Speaking of the awesomeness of Clay Shirky, Niko sent me this interview clip with the man himself that David scored.
He mentions that that true social change of technology is only realised when it becomes boring [or invisible - I probably stole the idea from him, as well as Heidegger] and that we are currently in an email, not fbook, age
He then goes on to talk about something else that I've been trying to talk about for ages: how the fragmentation of culture doesn't mean the end of the passive massive - the binary opposition fallacy once again comes into play - it just means that there will be less mass things and more niche things.
Then he says something legendary, using a class of economic goods called solidarity goods.
Solidarity goods are goods that increase in value as the number of people enjoying them increases. He uses The Office as an example - the program is good, but it's better when you can talk about it with other people that have seen it.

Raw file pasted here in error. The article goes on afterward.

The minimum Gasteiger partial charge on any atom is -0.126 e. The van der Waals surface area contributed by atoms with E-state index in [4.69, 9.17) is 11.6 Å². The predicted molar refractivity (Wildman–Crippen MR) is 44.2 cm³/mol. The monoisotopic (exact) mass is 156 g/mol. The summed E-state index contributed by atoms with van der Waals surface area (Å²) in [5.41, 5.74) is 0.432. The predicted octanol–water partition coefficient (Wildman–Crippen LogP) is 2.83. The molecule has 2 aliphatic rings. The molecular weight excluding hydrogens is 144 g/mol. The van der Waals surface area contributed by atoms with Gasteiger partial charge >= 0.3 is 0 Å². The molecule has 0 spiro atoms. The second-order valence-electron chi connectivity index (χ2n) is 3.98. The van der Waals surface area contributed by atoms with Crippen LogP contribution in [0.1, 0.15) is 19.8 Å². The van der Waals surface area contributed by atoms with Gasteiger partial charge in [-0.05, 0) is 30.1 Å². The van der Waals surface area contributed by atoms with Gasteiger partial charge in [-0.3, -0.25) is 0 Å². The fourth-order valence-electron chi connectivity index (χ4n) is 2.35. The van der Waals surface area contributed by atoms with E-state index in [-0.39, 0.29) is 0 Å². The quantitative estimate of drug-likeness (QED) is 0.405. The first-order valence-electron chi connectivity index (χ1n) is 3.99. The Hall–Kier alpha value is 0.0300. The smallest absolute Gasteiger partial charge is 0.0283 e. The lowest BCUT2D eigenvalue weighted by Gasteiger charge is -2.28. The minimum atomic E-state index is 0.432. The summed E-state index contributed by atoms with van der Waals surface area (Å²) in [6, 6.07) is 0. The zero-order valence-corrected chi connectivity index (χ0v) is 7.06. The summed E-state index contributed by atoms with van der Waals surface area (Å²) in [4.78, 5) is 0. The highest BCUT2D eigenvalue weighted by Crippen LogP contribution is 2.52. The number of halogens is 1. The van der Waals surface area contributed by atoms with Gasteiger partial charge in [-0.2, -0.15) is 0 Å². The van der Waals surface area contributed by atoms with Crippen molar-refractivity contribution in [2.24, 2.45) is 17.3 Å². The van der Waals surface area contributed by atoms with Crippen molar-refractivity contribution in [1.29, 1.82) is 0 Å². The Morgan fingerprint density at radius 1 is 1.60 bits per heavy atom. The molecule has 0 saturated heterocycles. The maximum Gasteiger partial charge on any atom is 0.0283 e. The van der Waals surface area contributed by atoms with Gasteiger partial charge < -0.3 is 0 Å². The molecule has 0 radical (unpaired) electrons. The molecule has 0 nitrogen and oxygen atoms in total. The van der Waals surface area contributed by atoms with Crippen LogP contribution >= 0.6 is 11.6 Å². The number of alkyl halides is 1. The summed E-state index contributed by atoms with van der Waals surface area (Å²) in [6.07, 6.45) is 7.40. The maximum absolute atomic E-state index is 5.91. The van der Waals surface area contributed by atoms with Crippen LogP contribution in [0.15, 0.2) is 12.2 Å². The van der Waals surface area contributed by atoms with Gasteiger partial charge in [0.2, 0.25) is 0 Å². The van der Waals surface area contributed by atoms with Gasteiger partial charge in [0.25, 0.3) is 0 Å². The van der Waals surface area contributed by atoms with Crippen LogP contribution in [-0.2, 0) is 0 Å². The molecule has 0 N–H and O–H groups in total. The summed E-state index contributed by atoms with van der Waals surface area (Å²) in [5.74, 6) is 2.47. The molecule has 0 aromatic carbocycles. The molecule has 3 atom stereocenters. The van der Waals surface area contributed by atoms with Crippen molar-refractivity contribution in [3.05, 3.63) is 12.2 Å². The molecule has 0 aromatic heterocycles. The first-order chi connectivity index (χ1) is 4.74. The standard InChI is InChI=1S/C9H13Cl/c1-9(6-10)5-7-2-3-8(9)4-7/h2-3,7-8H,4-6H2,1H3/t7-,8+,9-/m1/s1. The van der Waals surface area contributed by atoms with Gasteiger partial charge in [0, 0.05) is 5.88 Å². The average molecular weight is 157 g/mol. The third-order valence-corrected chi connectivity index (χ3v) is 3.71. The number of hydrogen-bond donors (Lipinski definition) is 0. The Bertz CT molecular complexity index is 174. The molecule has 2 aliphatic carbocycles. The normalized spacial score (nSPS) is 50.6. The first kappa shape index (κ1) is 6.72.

He then points out that previously solidarity goods achieved their status via the scarcity of bandwidth.
When TV channels and other media were scarce you could reach mass audiences very easily - so everything on these channels became solidarity goods.
Now, something can only become a solidarity good if it actually interests the people - it needs to earn attention: it earns the right to be mass.
[Mr Shirky - if by any chance you read this, can I come audit one of your classes please?]